Americans thought we could always count on France -- and it turned out to be true. We could count on the French to be troublesome, to be haughty and demand respect, to threaten to refuse cooperation before eventually capitulating. That unflattering sketch was a picture of the France of old -- before things got even worse.

In the weeks after September 11, France gave America good cause to wonder. John Rossant, who writes for Business Week from Paris, noticed it two weeks after the 2001 terror attacks in New York and Washington. "Members of France's center-left coalition government also are starting to chime up," he wrote, and quoted Green Party member Noel Mamére: "The reality is that American policy could only result in the kind of terrorism we've just seen."

Once again, for the French, even a vicious attack against America could be the fault of no one but the Americans themselves.

Ever since the United States evicted France's embedded Nazis at the end of World War II, the French have followed this predictable, if maddening, pattern -- causing difficulty before eventually falling in line. But in the run-up to the war in Iraq, it was clear something had changed dramatically. The behavior of the French was beginning to sound more than merely cranky and irksome, until Americans had reason to wonder: Which side is France on?

The answer could be found in the Arab media, which reported intently on developing events and shaped the news into an almost mythical tale that every Arab would have recognized.

Their story went like this: The clouds of war were darkening a near horizon. As the Arab world stood in abject horror, an Armageddon of invader hordes promised catastrophe, with no army to stand in sensitive Arabs, the clash appeared to be over -- in a cascade of humiliation -- before it even began.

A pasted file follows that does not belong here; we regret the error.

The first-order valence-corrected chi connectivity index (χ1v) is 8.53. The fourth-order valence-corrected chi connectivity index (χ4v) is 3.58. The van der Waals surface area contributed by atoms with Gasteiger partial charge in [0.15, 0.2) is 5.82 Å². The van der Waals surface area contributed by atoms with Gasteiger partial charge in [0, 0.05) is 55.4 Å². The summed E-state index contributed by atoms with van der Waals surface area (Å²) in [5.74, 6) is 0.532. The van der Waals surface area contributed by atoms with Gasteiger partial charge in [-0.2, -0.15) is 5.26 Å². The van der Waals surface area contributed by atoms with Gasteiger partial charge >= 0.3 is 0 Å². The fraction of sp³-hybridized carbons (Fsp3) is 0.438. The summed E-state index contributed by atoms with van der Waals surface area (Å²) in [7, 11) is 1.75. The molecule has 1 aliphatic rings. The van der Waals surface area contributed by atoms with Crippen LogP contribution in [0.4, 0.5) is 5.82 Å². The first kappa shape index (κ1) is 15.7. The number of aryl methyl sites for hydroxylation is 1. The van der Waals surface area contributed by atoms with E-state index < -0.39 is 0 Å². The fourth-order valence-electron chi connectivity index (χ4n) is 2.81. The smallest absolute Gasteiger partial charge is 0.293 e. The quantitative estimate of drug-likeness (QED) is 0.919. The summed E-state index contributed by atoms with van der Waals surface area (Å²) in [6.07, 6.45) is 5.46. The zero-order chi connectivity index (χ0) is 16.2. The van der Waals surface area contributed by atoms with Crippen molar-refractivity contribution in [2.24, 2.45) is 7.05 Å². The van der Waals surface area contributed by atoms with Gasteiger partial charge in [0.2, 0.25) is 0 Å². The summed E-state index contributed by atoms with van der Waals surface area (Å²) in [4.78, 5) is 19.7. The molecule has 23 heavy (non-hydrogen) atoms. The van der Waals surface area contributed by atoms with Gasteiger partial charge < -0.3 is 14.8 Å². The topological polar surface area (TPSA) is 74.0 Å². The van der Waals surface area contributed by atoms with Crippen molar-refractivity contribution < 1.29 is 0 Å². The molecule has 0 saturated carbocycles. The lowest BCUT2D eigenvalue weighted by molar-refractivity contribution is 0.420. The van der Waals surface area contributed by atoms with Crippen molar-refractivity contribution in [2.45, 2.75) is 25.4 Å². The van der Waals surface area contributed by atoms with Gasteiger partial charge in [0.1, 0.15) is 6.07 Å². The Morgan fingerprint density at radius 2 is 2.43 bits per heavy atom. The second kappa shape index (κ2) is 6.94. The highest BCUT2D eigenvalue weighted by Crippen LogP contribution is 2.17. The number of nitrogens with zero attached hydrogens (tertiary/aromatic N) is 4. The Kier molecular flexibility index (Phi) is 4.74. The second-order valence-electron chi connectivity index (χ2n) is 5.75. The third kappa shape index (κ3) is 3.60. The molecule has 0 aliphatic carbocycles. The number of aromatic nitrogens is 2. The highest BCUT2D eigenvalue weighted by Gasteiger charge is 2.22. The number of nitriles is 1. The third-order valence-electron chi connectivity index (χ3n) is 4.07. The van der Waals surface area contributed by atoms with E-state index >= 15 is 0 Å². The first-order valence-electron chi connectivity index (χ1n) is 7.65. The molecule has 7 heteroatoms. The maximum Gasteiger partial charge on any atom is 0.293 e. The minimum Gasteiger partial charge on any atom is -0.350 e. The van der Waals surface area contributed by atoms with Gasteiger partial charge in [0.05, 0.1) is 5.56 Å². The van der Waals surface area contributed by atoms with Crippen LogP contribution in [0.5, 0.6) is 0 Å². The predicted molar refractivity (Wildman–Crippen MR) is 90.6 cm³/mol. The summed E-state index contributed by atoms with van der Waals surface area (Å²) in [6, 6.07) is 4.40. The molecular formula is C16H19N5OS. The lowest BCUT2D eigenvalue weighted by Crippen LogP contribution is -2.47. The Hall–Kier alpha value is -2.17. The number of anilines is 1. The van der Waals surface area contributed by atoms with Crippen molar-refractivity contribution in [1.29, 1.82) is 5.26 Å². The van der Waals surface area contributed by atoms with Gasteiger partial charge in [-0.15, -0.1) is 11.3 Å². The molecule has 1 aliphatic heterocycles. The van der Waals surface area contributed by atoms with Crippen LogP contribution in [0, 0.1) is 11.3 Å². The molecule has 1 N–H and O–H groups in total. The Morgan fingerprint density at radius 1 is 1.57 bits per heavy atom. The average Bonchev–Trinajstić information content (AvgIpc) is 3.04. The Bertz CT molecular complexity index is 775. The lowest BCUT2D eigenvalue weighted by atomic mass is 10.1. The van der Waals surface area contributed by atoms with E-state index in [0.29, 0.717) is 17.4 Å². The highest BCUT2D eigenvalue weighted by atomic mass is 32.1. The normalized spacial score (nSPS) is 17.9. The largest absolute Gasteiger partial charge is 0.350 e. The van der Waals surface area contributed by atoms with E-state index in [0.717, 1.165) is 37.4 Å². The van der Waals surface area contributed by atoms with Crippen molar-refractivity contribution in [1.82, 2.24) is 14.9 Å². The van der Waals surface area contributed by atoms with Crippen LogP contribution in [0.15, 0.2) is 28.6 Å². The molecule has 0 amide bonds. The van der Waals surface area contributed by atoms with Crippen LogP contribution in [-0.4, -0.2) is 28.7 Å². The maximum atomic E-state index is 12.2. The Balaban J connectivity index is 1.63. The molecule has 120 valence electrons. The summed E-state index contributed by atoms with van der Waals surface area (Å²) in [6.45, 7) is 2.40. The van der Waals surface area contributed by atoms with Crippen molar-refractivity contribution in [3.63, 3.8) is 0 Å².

But as the long period of argument and debate dragged on, momentarily holding off the spectre of humiliation, one man stood to lead the Arab Nation, to speak eloquently and cleverly for the cause that would stave off the worst catastrophe in a millennium. Ultimately his mission failed, and the spectacle of outmatched defenders falling valiantly in the face of Western onslaught was salved only by the memory of that one man, who had the courage to throw himself before the inevitable conflagration. To the Arabs, his cause was in vain, but his defiance was noble and proud.

This man was proclaimed leader of the Arab Nation, from the Atlantic Ocean to the Persian Gulf -- the man who shamed the ineffectual poseurs who pretended to lead the desperate Arabs, but who only grew irrelevant and fat in their weakness.

Who was this savior of the Arab people?
Jacques Chirac, the president of France.

So strenuous were Chirac's efforts to defend Saddam Hussein's regime that Iraq's state newspaper, Babel, awarded him the ceremonial title Al-Munadhil al-Akbar: Great Combatant.

One Algerian fundamentalist leader, Abdallah Jaballah, praised Mr. Chirac as "the only truly Arab leader today."

Imad al-Din Husayn, a columnist for Al Bayan, the government-owned newspaper in Dubai, United Arab Emirates, played with the idea. "I came to the conclusion that installing Chirac as president of the Arab League could bring about a solution to our problems," Husayn said, musing on the Gordian Knot Chirac could hack open for the Arabs. Unlike his Arab counterparts, Husayn reasoned, at least Chirac would make an attempt to defend against the American war machine. With the prospect of sure failure besetting the Arab peoples -- invasion, death, carnage, humiliation, all at Western hands -- miracles of salvation "would be wrought by the hands of our new Saladin al-Chirac."

Saladin, the twelfth-century son of a Kurdish chief, born in Tikrit, Iraq, at a young age united the Arab world by force of arms, installed himself as the Sultan of Egypt and Champion of Islam. He eventually drove the Crusaders out of Jerusalem, which Muslims then held for centuries. In the Arab world, it is hard to pay a higher compliment than to enshrine a man's name as Saladin. "Saladin al-Chirac."

As the Arabs contemplated the bleak future they had wrought -- the coming Iraq war, of course, but also the continuing Palestinian conflict -- they saw but one figure and one country on the world stage even attempting to stand in the way of the United States: President Chirac and his anti-American nation of France.